What’s interesting here is their lack of a BOYS (back out your side) linebacker assignment, which they did repeatedly against UA, opting for a blanket zone. UA only connected with RBs a few times, which is markedly different than how WSU attacks a defense. Pay attention early to whether or not CU has backers marking RBs out in pass coverage; that could end up being a massive Coug advantage if CU elects to let them complete passes and tackle in space.


Colorado leads the PAC-12 in pass plays over 40 yards, with 14. That ranks them seventh, nationally. The Buffs wouldn’t be described as super explosive in the pass game — they’re 38th in passing IsoPPP — but they do hit the occasional home run. And in a tightly contested battle like this is supposed to be, it’s doesn’t have to be about what you do all the time, it could be what you do just once.

Buffalo receiver Shay Fields has six of those 40-plus yard receptions, tying him atop the conference with Washington’s John Ross in that category.

We went over how aggressive Wazzu’s free safety play is in the run stop last week against Arizona. They regularly crash the alley in support. These next two opponents feast on undisciplined safety play.

Here’s CU in a typical two-by-two (Ace) formation at mid-field against Oregon State.

Fields is highlighted as the No. 2 inside receiver down low. The Buffs run a simple slant-out combination up top and get a little fancy with a double-move from Fields down low.

The QB fakes and inside zone.

Oregon State is in a straight Cover 4 here. Backers are drifting to their flats, corners are bailing down the sideline and the safeties are not dropping nearly fast or deep enough for what’s about to happen to them. The run fake keeps the Field Safety (bottom) flat-footed enough to just watch Fields run right at him. A well-timed pump fake from the QB with a head-and-hip turn from Fields to the inside is all he needs to flip the safety out of phase. 51 yards. Play the fight song.


What has me concerned about the Colorado Buffaloes

Not Martin: Wazzu is averaging 15 points per game less on the road than at home this season (35.5 to 50.6), with an average margin of victory of 28 points at home, compared to just eight on the road.

The Palouse has been real kind to the team this year, after they played arguably much better outside the state last season.

Washington State v Stanford
River Cracraft
Photo by Thearon W. Henderson/Getty Images

21 GONE: Football is heartless. River Cracraft became the next in a recent line of seniors who were injured before completing their final season last Saturday. Next man up is the unquestionably capable Kyle Sweet, but there’s no doubt losing a team leader like Cracraft on offense will have an impact, especially on third down where he was as reliable as any receiver in college football.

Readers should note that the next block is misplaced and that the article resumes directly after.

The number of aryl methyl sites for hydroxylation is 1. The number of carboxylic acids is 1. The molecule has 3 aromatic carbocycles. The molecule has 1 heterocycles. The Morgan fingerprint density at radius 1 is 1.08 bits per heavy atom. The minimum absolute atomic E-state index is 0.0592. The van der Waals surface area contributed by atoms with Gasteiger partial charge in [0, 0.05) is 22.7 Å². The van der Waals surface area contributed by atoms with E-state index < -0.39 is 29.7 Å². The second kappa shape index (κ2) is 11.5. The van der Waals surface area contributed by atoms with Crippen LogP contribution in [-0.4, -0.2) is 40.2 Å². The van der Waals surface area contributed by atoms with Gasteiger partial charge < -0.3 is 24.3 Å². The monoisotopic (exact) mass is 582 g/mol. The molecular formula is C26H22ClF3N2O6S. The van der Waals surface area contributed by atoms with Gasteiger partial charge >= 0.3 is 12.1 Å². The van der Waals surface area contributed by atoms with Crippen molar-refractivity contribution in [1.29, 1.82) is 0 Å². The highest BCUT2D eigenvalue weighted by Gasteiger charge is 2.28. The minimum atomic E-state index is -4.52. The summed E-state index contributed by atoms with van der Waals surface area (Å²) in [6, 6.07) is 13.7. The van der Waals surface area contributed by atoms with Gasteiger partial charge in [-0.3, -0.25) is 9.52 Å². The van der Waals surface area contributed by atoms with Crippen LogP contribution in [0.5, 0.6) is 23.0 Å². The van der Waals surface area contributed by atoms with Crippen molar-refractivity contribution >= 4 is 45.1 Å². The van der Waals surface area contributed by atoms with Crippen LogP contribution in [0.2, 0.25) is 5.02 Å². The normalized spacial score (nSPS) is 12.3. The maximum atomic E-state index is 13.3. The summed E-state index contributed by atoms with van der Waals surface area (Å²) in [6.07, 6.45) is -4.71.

De-fense (clap clap): CU is certainly the toughest defense WSU will have faced so far this season. They rank 9th in defensive S&P+ and are especially stout in pass defense, ranking in the top 10 in just about every defensive category. It’s a real strength-on-strength matchup as CU is ranked 8th in defending Success Rate, which is WSU’s highest ranking offensive metric at 7th.

The Buffs are geared to stop the exact kind of marching the Coug offense is excellent at doing.

Spotlight: WSU has been happily doing its thing at 1:00 AM ET for most of the season. Players and coaches have all said how much they’d prefer playing during the daylight hours and now they’ll get all that and more. Both divisions are on the line, as is a potential playoff spot, and the game is in a prime Eastern time window on big Fox.

Last week, UW-USC drew over 4 million eyeballs in the later slot on Fox. WSU hasn’t had anything near that and there’s no real way to predict if the team will rise to the occasion (block out the noise / feed off the energy narratives) or be completely overran by it.

Brian Howell, who covers the Buffaloes for BuffZone.com, was kind enough to give us his insights after talking with Michael Preston on the CougCenterHour Podcast this week.

What are you confident in about the Colorado Buffaloes?

“I’m most confident that the Buffaloes will be focused and ready to go. That’s been a huge part of their success this season, their ability to be ready to play every week. Not all teams can do that, but that’s been the case with this team. They don’t get overconfident against weaker teams, and they don’t overwhelmed when having to play good teams. Because of that, I feel good about them showing up to play, and playwell.”


What I’m confident in about Wazzu

92 BACK: Robert Barber’s suspension was stayed this week and he was allowed to return to the football team. He practiced Wednesday, and comments from DC Alex Grinch sound like he’s in good shape and ready to go for a few snaps here and there. Chantel Jennings posted a stat that WSU’s run defense allowed 4.2 yards per carry between the tackles with Barber off the field and 2.2 yards per carry with him on it.

Washington State v Washington Photo by Stephen Brashear/Getty Images

They’ll need him going up against Philip Lindsey, who averages 5.6 yards per attempt on 168 carries this season with 13 touchdowns.